While watching the recent events in Charlottesville, Virginia – the violence that erupted between marching neo-Nazis and Antifa protesters – I can’t help but think back to what was the original “Antifa”, a group of Jews, whom my father told me about from his childhood, growing up as a poor Jewish kid in Newark, New Jersey.
My father was born in 1904 in what was then Kishinev, Russia, and what is now Chisinau, Moldova. Before he was a year old, his family immigrated to the US. Like many Jewish families at the time, they were fleeing the murderous atmosphere created by the Kishinev pogrom of 1903. My dad grew up in the tenements of Newark, without much money but with a wealth of stories about the characters and goings on of the Jewish neighborhoods of Newark of that era.
The Antifa’s role in fighting Nazis in the streets reminded me of my dad’s story about his much beloved but “kind of crooked” first cousin, Jake “Cocky Jake” (and sometimes, “Jack”) Rothseid.
Cocky Jake was the black sheep of the family, a guy who was connected with the Jewish mob that ran Newark in the 1930’s. It wasn’t that Jake was a hit man who ran around killing people; he wasn’t exactly Bugsy Siegel, Meyer Lansky, or Dutch Schultz. He was more like the local neighborhood wise guy. He was the guy who knew a guy who knew another guy who could get things “taken care of” when legal remedies were not feasible.
My father always told me that the only time his family was ever really proud of Jake, given his line of work, was when they heard that he’d been involved with busting up pro-Nazi rallies in Newark that were taking place shortly prior to US entry into World War II.
In the late 1930’s, there was a legal pro-Nazi movement called the German-American Bund. The Bund started having large rallies in North Jersey and elsewhere, with the goal of keeping the US from entering World War II on the side of the allies. Most Americans of the time were deeply isolationist. The last thing they wanted to do was send American boys to fight and die in another European war. So the Bund’s activities were not that surprising, and found fertile ground in many quarters. But the local Jewish population was alarmed by the pro-Nazi rhetoric of the Bund, not to mention the sight of brown-shirted activists chanting and sharing Nazi salutes right here in the good old USA.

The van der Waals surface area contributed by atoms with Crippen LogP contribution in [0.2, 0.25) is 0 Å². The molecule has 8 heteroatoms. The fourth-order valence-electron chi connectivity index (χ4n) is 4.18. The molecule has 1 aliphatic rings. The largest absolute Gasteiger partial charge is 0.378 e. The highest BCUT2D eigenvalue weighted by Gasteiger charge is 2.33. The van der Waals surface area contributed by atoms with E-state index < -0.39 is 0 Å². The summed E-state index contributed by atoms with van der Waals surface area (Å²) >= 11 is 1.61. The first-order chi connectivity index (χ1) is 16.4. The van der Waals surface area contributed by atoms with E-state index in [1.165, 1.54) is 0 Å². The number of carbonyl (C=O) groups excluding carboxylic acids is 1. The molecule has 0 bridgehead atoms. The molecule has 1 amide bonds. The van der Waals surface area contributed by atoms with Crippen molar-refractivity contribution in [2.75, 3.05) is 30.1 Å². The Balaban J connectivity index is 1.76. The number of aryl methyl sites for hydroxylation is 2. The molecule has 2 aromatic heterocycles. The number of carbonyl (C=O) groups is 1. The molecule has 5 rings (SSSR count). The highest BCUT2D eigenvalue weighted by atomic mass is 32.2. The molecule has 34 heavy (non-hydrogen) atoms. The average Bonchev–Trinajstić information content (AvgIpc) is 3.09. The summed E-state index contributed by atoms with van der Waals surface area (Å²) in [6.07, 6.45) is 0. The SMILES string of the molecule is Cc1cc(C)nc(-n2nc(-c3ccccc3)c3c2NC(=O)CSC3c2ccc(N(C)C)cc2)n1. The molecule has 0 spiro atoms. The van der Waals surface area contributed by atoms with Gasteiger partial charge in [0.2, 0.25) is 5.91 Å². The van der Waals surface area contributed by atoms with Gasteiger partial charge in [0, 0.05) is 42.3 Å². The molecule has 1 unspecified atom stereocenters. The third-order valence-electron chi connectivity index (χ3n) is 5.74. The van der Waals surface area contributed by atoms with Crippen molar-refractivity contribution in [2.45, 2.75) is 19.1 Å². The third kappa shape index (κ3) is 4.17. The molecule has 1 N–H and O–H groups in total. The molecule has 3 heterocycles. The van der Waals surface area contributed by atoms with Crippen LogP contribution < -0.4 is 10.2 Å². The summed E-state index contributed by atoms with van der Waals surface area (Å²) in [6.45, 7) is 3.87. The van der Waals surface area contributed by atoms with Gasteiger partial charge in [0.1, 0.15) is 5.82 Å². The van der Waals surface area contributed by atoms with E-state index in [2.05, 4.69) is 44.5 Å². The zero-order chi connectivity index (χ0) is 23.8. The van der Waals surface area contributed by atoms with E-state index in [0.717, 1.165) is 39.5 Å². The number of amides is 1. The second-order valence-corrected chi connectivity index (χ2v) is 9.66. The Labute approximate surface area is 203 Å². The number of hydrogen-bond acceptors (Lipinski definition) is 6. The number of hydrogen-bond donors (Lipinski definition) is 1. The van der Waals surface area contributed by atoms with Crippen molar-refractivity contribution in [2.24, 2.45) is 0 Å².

The leading lights of the Jewish community asked the local police and Sherriff’s offices to stop these gatherings, but, getting no help, decided to raise the matter to a higher authority. They appealed for protection to the Jewish mob boss of Newark, Abner “Longie” Zwillman. Zwillman agreed to help. He had his chief enforcer, ex-prize fighter Sidney Nathan Abramowitz (better known as “Nat Arno”, the name by which he is immortalized in the New Jersey Boxing Hall of Fame) organize a “civil rights group”, which they called “the Minutemen.”
My cousin Cocky Jake was a card-carrying member of the Minutemen, and his picture appears in newspaper accounts of the day. The Minutemen were essentially an armed group of Jewish mobsters, thugs, and wise guys like Jake. When Nat Arno gave the word that the Nazis were assembling, these denizens of the saloons, pool halls and other dens of iniquity in North Jersey would leave their usual haunts and head to the Nazi rallies. Much like today’s Antifa, the Minutemen’s preferred tools of persuasion were not logic and reason, but baseball bats, brass knuckles, rubber coated pipes and the occasional stink bomb.
The Minutemen were largely successful. Most of these pro-Nazi rallies were broken up before they got started. And the Nazis managed to get away with just a few broken bones and bruises, as Longie had decreed that no one was to be killed during these events.
Immediately after Pearl Harbor, these pro-Nazi organizations were declared illegal, and the Minutemen were able to disband and return to their usual less-than-savory activities. Years later, it was discovered that the German American Bund organizations of the time were not purely local in nature; according to an investigation by the House Un-American Activities Committee, chaired by Martin Dies, there was clear evidence that the Bund had ties to the Third Reich.
My father is long gone, as are Cocky Jake and his friends in the Minutemen, Longie Zwillman, and the rest of the characters that ran the Jewish mob in Newark back then.
Unfortunately, it seems that the Nazis are still around, but then, so are the people resisting them on the streets. I wonder if the members of today’s Antifa would be surprised to learn that they are replicating a proud lineage of Jewish gangsters who, years ago, took a brief respite from the rackets and the pool halls to do some good for a change.
I’m not sure if there’s a heaven for wise guys. Even if there is, my guess is they’d have to check their baseball bats and brass knuckles at the door. But I like to think that somewhere, Cocky Jake is looking down at all this and thinking, “Give ‘em one for me, kid.”
Mark B. Williams is the Chief Strategy Officer for the Knight Cancer Institute of Oregon Health & Science University in Portland, Oregon. He is also the Honorary Consul for the Republic of Moldova for the State of Oregon. He lives in Portland with his wife and daughter.